by the México Indígena research team. We call upon indigenous peoples
in this country and around the world not to be fooled by these types
of research projects, which usurp traditional knowledge without prior
consent. Although researchers may initially claim to be conducting the
projects in “good faith”, said knowledge could be used against the
indigenous peoples in the future.
We hereby demand that Peter Herlihy honor his promise of transparency
and that the Mexican public be made aware all his sources of funding
and the institutions that received information on findings obtained in
We further demand that, in light of these facts, the Mexican
Government, firstly the Secretary of Environment and Natural Resources
for having financed part of the research, as well as the Department of
Internal Affairs, the Department of External Affairs, Deputies and
Senators for possible violations of the Indigenous Peoples’ National
Sovereignty and Autonomy, clarify its position on the matter.
Oaxaca de Juárez, Oax., 14 January 2009
UNION OF ORGANIZATIONS OF THE SIERRA JUÁREZ OF OAXACA (UNOSJO, S.C.)
The American Geographical Society’s Bowman Expeditions seek to improve geographic understanding at home and abroad: Spotlight on México Indígena
Since 1851 the American Geographical Society (AGS) has been recognized worldwide as a pioneer in geographical research and education. Our mission is to link the business, professional, and scholarly worlds in the creation and application of geographical knowledge, methods, and technology to address economic, social, and environmental issues. To this end, AGS and collaborating universities send teams of geographers to foreign countries to build a comprehensive multi-scale geographic information system (GIS) for each region, collect open-source GIS data, conduct participatory GIS, build lasting relationships among American and foreign scholars and institutions, conduct geographic research on issues of national interest to the United States and host countries, train a new cadre of regional experts, disseminate GIS data freely to the public here and abroad, and publish results in scholarly journals and popular media.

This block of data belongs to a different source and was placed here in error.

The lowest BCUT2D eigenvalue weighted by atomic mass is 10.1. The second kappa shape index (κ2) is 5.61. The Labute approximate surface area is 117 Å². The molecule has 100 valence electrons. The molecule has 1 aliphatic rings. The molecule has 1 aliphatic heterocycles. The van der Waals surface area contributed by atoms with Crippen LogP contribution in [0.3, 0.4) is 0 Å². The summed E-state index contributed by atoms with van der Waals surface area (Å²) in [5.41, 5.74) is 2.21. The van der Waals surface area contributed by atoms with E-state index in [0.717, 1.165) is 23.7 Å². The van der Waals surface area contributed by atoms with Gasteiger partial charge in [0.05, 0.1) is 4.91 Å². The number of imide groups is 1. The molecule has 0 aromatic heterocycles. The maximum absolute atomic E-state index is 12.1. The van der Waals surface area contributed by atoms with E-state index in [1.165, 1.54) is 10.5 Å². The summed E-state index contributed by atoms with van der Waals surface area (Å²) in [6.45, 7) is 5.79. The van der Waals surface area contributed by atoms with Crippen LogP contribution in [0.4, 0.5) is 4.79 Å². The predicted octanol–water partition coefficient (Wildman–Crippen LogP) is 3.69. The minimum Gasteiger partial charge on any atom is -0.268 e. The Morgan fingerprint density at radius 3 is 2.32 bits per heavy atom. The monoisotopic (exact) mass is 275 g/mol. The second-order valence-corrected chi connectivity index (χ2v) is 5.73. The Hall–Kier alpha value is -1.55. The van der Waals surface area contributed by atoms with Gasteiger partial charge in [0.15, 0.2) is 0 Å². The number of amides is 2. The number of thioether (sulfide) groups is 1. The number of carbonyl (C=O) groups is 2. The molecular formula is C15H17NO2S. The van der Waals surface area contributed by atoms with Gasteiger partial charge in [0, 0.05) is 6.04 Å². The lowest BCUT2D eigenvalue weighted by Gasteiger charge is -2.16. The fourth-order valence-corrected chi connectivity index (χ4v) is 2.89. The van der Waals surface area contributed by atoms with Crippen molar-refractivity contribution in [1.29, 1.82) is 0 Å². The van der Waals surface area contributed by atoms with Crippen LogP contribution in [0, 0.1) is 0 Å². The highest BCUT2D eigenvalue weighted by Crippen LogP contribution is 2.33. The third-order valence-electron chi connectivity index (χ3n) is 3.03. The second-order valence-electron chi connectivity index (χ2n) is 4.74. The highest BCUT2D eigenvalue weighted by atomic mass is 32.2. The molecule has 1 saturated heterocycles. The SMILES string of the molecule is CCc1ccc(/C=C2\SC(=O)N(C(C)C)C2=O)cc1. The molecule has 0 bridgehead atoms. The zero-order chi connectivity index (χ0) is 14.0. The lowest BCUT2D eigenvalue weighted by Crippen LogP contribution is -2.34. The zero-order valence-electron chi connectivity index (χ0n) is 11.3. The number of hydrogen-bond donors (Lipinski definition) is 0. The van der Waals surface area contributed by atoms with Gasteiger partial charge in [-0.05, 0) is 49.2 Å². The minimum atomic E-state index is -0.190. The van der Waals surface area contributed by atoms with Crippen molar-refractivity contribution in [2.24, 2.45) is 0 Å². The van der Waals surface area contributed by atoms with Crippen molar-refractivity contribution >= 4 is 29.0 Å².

Our purpose is to improve U. S. understanding of foreign lands and peoples and, thereby, to reduce international misunderstandings, provide a knowledge foundation for peaceful resolution of conflicts, and improve humanitarian assistance in case of natural disasters, technological accidents, terrorist acts, and wars. Each project is called a Bowman Expedition in honor of former AGS Director Isaiah Bowman, one of the greatest scholar-statesmen of the 20th Century, who served as geographer and close advisor to Presidents Woodrow Wilson and Franklin D. Roosevelt, served as chief advisor to the American Delegation at the Paris Peace Conference of 1919, and played a key role in establishing the United Nations.
“México Indígena” was the first Bowman Expedition and is the prototype for all subsequent expeditions. From 2005 through 2008, we worked in two indigenous regions of Mexico, studying the effects of changes brought on by Mexico’s massive new land tenure program. We put geographic tools in the hands of the communities to help them use the power of GIS and maps to support their property claims and cultural rights, educate their youth, and plan conservation and community development strategies. México Indígena is an academic, transparent investigation led by Associate Professor Peter H. Herlihy of the University of Kansas (KU) and conducted entirely by university faculty and students with the knowledge, consent, and enthusiastic participation of indigenous authorities and local investigators chosen by their communities to work directly with the research team. A key role of the AGS is to ensure that the researchers maintain their academic freedom and independence.